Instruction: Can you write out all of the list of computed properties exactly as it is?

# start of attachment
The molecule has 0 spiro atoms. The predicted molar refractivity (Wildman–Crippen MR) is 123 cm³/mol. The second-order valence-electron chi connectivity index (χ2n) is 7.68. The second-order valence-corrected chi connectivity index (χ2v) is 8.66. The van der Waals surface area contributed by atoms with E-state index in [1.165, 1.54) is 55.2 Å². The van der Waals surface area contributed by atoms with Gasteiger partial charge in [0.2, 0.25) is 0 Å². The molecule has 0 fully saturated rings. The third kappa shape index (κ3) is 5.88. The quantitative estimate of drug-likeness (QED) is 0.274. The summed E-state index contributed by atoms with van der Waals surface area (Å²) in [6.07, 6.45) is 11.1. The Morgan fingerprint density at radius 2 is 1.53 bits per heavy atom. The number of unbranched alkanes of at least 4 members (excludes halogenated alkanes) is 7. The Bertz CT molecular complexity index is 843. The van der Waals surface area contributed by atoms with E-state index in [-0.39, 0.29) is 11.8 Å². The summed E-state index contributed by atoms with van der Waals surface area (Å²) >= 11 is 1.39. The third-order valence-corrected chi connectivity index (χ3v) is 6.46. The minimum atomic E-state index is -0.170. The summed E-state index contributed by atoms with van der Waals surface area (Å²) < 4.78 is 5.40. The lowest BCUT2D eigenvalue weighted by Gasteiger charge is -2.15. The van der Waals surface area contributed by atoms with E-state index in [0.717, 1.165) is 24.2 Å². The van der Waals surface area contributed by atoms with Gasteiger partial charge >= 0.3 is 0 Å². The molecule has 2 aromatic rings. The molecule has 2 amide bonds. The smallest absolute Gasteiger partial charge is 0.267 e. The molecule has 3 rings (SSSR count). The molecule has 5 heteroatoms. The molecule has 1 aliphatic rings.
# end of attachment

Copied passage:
The molecule has 0 spiro atoms. The predicted molar refractivity (Wildman–Crippen MR) is 123 cm³/mol. The second-order valence-electron chi connectivity index (χ2n) is 7.68. The second-order valence-corrected chi connectivity index (χ2v) is 8.66. The van der Waals surface area contributed by atoms with E-state index in [1.165, 1.54) is 55.2 Å². The van der Waals surface area contributed by atoms with Gasteiger partial charge in [0.2, 0.25) is 0 Å². The molecule has 0 fully saturated rings. The third kappa shape index (κ3) is 5.88. The quantitative estimate of drug-likeness (QED) is 0.274. The summed E-state index contributed by atoms with van der Waals surface area (Å²) in [6.07, 6.45) is 11.1. The Morgan fingerprint density at radius 2 is 1.53 bits per heavy atom. The number of unbranched alkanes of at least 4 members (excludes halogenated alkanes) is 7. The Bertz CT molecular complexity index is 843. The van der Waals surface area contributed by atoms with E-state index in [-0.39, 0.29) is 11.8 Å². The summed E-state index contributed by atoms with van der Waals surface area (Å²) >= 11 is 1.39. The third-order valence-corrected chi connectivity index (χ3v) is 6.46. The minimum atomic E-state index is -0.170. The summed E-state index contributed by atoms with van der Waals surface area (Å²) < 4.78 is 5.40. The lowest BCUT2D eigenvalue weighted by Gasteiger charge is -2.15. The van der Waals surface area contributed by atoms with E-state index in [0.717, 1.165) is 24.2 Å². The van der Waals surface area contributed by atoms with Gasteiger partial charge >= 0.3 is 0 Å². The molecule has 2 aromatic rings. The molecule has 2 amide bonds. The smallest absolute Gasteiger partial charge is 0.267 e. The molecule has 3 rings (SSSR count). The molecule has 5 heteroatoms. The molecule has 1 aliphatic rings.